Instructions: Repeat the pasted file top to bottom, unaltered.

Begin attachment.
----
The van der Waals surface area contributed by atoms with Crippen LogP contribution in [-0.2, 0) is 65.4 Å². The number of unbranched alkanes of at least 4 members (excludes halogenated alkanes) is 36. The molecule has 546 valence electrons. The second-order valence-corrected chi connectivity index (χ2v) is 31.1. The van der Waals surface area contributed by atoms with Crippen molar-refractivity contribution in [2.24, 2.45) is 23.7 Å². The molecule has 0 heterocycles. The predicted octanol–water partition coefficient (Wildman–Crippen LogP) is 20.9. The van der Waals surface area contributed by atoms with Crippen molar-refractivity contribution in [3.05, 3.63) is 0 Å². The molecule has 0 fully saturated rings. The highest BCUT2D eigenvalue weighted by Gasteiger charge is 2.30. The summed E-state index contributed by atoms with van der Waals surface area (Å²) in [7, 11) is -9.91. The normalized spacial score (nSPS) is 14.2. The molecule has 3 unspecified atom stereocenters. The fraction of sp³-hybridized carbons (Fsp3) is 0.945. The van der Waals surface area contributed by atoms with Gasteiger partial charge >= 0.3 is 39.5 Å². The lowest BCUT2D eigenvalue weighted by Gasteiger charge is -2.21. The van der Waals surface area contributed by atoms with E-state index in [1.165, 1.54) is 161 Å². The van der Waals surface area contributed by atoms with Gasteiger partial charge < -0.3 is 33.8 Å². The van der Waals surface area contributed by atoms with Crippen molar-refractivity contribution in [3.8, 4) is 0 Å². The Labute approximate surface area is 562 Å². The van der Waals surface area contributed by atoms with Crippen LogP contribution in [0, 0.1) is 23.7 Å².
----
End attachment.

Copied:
The van der Waals surface area contributed by atoms with Crippen LogP contribution in [-0.2, 0) is 65.4 Å². The number of unbranched alkanes of at least 4 members (excludes halogenated alkanes) is 36. The molecule has 546 valence electrons. The second-order valence-corrected chi connectivity index (χ2v) is 31.1. The van der Waals surface area contributed by atoms with Crippen molar-refractivity contribution in [2.24, 2.45) is 23.7 Å². The molecule has 0 heterocycles. The predicted octanol–water partition coefficient (Wildman–Crippen LogP) is 20.9. The van der Waals surface area contributed by atoms with Crippen molar-refractivity contribution in [3.05, 3.63) is 0 Å². The molecule has 0 fully saturated rings. The highest BCUT2D eigenvalue weighted by Gasteiger charge is 2.30. The summed E-state index contributed by atoms with van der Waals surface area (Å²) in [7, 11) is -9.91. The normalized spacial score (nSPS) is 14.2. The molecule has 3 unspecified atom stereocenters. The fraction of sp³-hybridized carbons (Fsp3) is 0.945. The van der Waals surface area contributed by atoms with Gasteiger partial charge >= 0.3 is 39.5 Å². The lowest BCUT2D eigenvalue weighted by Gasteiger charge is -2.21. The van der Waals surface area contributed by atoms with E-state index in [1.165, 1.54) is 161 Å². The van der Waals surface area contributed by atoms with Gasteiger partial charge < -0.3 is 33.8 Å². The van der Waals surface area contributed by atoms with Crippen molar-refractivity contribution in [3.8, 4) is 0 Å². The Labute approximate surface area is 562 Å². The van der Waals surface area contributed by atoms with Crippen LogP contribution in [0, 0.1) is 23.7 Å².